The cheapest and healthiest way for students to eat is by making your own meals, yet for some students rustling up a decent dinner seems a bit daunting.
So we talked to two blind students who encourage you to have a go and reassure you that you don't need to rely on snacks or less nutritious "ready meals". By taking on the challenge of learning new skills and getting used to new equipment you will soon learn what you can do, find things that work and perfect them.
Mark from Birmingham told us: "It took me ages to build up the confidence to begin cooking and when I arrived at university I had only ever made things in Mum's microwave. I am nervous around gas and electric hobs, and that hasn't changed. However, my mum bought me a health grill and I felt my independence increase overnight. I thoroughly recommend them to other blind students.
You can buy one for less than 20 pounds, they are easy to use and clean, and you don't even need to follow a recipe for a good tasting healthy meal. You place the grill on the table and just like a toaster the lid opens up and back and you place the food on the bottom cooking surface. As the top lid has a cooking surface too, once you close the lid the food cooks on both sides at once so no turning is necessary. You can do vegetable and meat in the grill so can make full meals. My favourite is a chicken breast with Cajun spices on top and some carrots, onions and mushrooms and my girlfriend is always impressed when I make her this!"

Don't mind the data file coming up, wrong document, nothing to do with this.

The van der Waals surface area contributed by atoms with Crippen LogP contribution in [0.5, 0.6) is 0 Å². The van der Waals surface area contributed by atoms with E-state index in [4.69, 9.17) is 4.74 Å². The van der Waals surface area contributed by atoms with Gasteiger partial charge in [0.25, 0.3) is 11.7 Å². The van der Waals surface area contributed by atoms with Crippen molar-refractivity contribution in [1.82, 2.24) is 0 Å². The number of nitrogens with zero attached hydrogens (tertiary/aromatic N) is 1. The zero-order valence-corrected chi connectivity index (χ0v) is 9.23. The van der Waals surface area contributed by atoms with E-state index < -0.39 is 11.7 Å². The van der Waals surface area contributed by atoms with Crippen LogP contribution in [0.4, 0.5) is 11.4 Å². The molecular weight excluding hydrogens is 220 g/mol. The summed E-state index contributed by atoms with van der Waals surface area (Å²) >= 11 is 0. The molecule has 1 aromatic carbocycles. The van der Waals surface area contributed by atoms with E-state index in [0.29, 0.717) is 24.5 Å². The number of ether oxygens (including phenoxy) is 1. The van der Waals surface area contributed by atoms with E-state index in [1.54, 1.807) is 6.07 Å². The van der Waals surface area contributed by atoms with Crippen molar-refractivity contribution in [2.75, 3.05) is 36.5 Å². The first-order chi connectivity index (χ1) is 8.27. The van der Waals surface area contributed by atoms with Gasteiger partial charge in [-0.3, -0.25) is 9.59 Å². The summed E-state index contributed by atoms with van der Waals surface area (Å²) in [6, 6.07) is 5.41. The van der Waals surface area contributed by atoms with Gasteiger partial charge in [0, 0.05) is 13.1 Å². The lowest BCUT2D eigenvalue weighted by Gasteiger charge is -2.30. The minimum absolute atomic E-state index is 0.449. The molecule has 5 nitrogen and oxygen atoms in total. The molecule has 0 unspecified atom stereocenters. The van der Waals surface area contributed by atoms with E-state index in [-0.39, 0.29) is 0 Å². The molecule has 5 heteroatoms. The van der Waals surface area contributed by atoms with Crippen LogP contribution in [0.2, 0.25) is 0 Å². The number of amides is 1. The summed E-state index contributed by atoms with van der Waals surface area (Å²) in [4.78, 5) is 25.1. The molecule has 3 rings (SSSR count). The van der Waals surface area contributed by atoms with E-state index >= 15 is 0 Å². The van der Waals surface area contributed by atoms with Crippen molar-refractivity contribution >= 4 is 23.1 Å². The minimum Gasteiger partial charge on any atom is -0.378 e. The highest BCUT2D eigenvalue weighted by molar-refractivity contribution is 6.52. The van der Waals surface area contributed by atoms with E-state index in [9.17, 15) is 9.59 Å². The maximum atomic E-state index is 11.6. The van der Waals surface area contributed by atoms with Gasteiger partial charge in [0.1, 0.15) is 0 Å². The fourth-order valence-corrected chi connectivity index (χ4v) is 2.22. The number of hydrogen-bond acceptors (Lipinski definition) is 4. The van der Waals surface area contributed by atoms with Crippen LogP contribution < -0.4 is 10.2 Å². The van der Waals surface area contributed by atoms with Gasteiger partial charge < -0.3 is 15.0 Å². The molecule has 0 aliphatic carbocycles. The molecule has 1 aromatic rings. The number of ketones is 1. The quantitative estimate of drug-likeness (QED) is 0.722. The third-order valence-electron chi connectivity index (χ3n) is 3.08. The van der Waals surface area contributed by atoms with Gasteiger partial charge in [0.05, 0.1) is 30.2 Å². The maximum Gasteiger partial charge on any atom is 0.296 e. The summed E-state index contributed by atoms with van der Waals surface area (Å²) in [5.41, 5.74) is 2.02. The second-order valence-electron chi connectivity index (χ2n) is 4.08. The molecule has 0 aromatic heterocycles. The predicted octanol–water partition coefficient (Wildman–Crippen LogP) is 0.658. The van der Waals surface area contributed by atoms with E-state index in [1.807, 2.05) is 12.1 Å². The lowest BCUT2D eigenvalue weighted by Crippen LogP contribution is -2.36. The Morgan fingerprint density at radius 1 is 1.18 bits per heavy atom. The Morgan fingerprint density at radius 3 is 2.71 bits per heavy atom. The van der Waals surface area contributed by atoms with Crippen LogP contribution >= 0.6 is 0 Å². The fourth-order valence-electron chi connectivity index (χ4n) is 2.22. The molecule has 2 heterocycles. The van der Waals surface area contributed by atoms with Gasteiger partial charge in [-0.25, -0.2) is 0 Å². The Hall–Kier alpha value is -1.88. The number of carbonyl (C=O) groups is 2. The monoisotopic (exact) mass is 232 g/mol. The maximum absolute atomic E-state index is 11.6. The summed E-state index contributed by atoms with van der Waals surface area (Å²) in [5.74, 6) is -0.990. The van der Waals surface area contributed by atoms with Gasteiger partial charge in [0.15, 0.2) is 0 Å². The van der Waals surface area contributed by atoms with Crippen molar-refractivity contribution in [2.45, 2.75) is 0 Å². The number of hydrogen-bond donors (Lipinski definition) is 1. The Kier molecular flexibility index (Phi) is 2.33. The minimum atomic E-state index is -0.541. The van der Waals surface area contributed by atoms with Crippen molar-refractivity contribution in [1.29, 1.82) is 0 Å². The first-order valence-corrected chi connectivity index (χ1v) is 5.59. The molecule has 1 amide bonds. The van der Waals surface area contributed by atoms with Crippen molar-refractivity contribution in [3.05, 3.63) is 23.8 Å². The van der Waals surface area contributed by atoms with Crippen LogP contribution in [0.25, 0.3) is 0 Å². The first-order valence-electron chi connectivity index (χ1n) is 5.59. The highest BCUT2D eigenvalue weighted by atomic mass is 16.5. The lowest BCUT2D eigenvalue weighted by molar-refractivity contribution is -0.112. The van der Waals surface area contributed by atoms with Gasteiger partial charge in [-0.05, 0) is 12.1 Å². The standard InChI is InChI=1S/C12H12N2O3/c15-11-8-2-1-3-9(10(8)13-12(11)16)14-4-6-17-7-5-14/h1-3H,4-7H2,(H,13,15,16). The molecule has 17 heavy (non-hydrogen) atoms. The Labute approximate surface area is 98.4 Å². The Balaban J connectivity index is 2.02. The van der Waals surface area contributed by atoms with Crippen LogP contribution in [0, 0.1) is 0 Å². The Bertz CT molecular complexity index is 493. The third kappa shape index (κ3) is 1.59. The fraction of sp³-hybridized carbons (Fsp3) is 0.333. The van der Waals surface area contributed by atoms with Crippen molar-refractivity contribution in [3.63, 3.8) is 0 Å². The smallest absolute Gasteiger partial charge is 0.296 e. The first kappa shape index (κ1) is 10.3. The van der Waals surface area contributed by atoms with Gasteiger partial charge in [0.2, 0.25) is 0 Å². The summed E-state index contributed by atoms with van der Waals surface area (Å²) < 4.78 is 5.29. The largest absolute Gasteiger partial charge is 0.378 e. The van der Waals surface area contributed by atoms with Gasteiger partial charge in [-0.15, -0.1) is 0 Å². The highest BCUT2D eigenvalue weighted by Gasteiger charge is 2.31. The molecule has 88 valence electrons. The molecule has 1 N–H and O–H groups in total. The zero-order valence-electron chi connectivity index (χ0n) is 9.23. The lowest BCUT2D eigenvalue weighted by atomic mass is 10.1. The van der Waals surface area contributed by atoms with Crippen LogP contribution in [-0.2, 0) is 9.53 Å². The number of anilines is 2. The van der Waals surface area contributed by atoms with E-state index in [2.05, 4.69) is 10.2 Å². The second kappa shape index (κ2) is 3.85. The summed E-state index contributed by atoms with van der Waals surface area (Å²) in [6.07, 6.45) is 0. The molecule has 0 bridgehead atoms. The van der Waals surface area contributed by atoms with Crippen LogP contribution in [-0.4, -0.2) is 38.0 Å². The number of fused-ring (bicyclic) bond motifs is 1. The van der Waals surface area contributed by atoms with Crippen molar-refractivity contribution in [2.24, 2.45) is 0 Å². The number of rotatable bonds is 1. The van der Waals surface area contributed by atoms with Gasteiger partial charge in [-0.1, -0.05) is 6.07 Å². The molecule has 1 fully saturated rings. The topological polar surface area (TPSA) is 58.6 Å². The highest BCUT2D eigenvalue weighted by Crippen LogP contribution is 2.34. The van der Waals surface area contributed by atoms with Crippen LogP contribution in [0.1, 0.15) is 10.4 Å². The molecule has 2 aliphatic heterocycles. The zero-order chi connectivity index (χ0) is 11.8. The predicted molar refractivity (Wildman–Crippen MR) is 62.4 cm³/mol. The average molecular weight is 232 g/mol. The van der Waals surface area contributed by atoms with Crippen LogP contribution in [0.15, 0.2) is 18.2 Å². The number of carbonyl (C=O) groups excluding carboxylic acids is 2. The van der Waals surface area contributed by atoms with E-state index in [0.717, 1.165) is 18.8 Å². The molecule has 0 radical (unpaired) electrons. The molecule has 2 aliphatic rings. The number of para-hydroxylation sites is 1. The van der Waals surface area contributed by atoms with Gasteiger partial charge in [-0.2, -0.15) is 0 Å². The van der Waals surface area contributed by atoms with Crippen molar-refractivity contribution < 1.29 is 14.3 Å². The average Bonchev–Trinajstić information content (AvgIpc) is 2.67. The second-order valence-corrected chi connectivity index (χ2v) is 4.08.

"The only trouble with my grill is not being able to see the indicator light. However I use a talking food thermometer that tells me the temperature. Other gadgets I own are: a liquid level indicator for pouring hot liquids, an autochop which chops food automatically and safely, a talking timer, and a non slip mat which makes sure things don't slip."
Emma from Dublin told us: "Organisation in a kitchen is very important. It saves a lot of time and helps you make meals efficiently and easily. In a shared student house it can be difficult to arrange the kitchen in a way that helps making meals easy so don't be afraid to be assertive. Other students often do not keep the counters clear so I make sure that one stretch of the counter is kept clear and that my housemates respect that. The other areas of the kitchen they can do what they like with. Because I can't see the mess I have made I try to wipe the surfaces after every meal and have found that with trial and error you work out how many squirts of cleaning spray you need. I also clean more thoroughly every week to keep on top of things.
Another suggestion is at the beginning of the year to arrange to be the first to move into your shared house. This way you can discuss any accommodations you need with the landlord. Although this is not always possible it really helped me because I negotiated to add a few accessible touches to the kitchen to be in place before the other students moved in. These included non-slip mats and bumpons on the dials of the cooker and a cupboard away from the cooker where all my things are accessibly arranged. It is a compromise that works.
My favourite way of cooking has to be using a slow cooker as you cut up the ingredients, pop them into the cooker when cold and walk away until hot, but I find using the oven and an electric hob much easier than before I came away to uni!"
When you have a sight condition or can't see as well as you used to, cooking can seem rather daunting. But don't give up! By adapting how you work in the kitchen and using special equipment, a great deal can be achieved. Visit our 'Cooking' pages to find useful hints and tips to help you get started and read our Cooking up independence pages to find out about other young people experiences of becoming competent cooks.
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